The top of the sling is held by a handy slot formed into an extruded aluminum piece just like the first and second chair types. This extrusion is bolted to the frame via three Allen socket head cap screws. But, for reasons we will understand later, not now, the screws are run through the sling itself as well as the extrusion and the frame. The mental gymnastics required to justify all of this were at one point clear to our Hero Chair Designer, but not to anyone else.
Did I mention that when you search online for replacement slings for these kinds of chairs, most sling suppliers say outright, in large, italicized print, something like the following words:
“If you have slings with top and bottom rods, as opposed to side rods, give up now. There is no possible way we can replicate these properly, and why are you such a dumbass for buying this kind of chair in the first place. I mean, really. I bet you bought those chairs at some place like Lowe’s or Home Depot, instead of a reputable outdoor furniture retailer that understands patio chairs. Unlike you, dumbass.”
I found this little nugget of information out rather quickly, but persisted in my search and finally came across the fine folks at American Slings and Patio Supplies (americanslings.com), who understand patio sling chairs and their owners, and exist only to make us all happier and satisfied. Seriously, American Slings can do these, when all others pale at the thought of top and bottom rods. They just need you to send your old slings back to them, so they can make custom replicas, which are, by the way, sized pretty well, even if your old slings are fifteen years old and badly damaged and stretched. I definitely recommend the nice folks there, who are very helpful on the phone and will happily and courteously sell you the supplies you need to complete your trip into insanity.
So, where was I? Right, remember sling replacement? This is a DIY How-To on patio chair sling replacement.
So, in order to do this job, as with most DIY jobs, you will need some tools. If you’re a DIYer, you might have some tools lying around. If you don’t, you’re probably not a DIYer. Anyway, here are most of the tools I found helpful and/or necessary in my quest to restore the chairs I bought at Lowe’s and not some really nice patio furniture store about fifteen years ago.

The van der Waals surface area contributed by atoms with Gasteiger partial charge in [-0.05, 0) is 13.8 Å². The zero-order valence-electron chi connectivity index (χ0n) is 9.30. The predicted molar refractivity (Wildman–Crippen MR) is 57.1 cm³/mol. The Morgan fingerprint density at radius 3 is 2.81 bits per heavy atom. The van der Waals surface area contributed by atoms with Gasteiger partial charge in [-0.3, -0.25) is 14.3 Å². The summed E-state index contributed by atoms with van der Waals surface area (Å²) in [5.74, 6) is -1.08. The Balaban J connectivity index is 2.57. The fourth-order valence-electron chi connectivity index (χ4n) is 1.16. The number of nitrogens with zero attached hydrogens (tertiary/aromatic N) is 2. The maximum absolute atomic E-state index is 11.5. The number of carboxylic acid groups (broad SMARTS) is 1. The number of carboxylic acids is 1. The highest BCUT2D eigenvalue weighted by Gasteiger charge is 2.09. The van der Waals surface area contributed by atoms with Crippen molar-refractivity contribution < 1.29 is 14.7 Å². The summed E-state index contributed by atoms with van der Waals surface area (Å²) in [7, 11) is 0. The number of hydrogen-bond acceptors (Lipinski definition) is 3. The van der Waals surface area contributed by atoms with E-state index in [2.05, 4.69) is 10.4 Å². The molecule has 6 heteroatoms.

Tools you’ll wish you had:
Socket set, socket wrench, socket wrench extension, socket wrench extension extension, drill index, hacksaw, rivet pullers, cordless drill, 90 degree drill attachment, threaded drills for the 90 degree drill, steel rule, Allen wrenches, pair of dykes, open end wrenches, needle nose pliers, adjustable (nee Crescent) wrench, flashlight, lighter.
In addition to tools, there are some consumables you’ll need:
Replacement slings, replacement plastic dowel rod, irreplaceable time, beer.
Once you have collected all these things together into an appropriate working space (more on that later), you may begin. If you are an inexperienced DIYer, you may crack a beer at this point. If you are a VERY Experienced DIYer, you will have already cracked a beer at this point. Before you sent the old slings away, you would have discovered the pop rivets holding the bottom rails together and removed them by drilling them out, so we won’t go into that. If you need instructions on drilling out aluminum pop rivets, perhaps you shouldn’t be trying to repair your own patio chairs.
First, use a socket wrench to remove the bolts from the seat rail that’s still bolted to the chair. If you’re an experienced DIYer, you’d only have removed one rail in order to detach the slings to send them to the manufacturer for copying, thinking that it would be easier to only reinstall one rail later on. You’d have been wrong about that. Seriously, just remove that other rail right now. It’s going to be in the way.
Once the rail is removed, start working on the chair back. Seriously, once you get through the frustration of installing the back, you’ll be happy to just glide down the slope of the seat. If you install the seat first like I did, you’ll end up removing it because it interferes with the back installation, and then you’ll be sad, and half of the work you’ve already done will end up being doubled.
So: Now you’re working on the back, right? OK. The first thing you will notice when you begin installing the back sling is that you have to put the bottom through the rails first, then install the dowel rod, and then tighten the upper extruded rail to pull it tight. But of course, you’ve noticed that the bottom rails can be stretched apart such that if too much force is applied to the back sling, it will pull the sling loop and dowel through the space between the rails. You also know this because of the aforementioned kludge of using pop rivets at the factory to tie these rails together.
What you might not have figured out at first, is that these pop rivets perform a second, also vital function, which is to help stretch the bottom of the sling to keep it conforming to the concave curve of the chair back. If they aren’t installed, not only will the sling pull free of its mounting, it will bunch up in the center of the curve over time, causing unsightly wrinkle lines, much like you might see in a commercial on daytime TV.
At this point, forget about installing the back sling at the top. It’s going to get difficult, and a little weird, so just take my advice and work from the bottom up. First, slide the sling through the slot. Then insert the dowel rod into the sling loop. Use your pair of dikes to trim the rod (“heh-heh. yeah!” “Shut up, Beavis!”) so that it sticks out from each end of the loop just a little bit. You can cut it again later, if you like, to fit better, but for now it makes sense to keep it a bit long.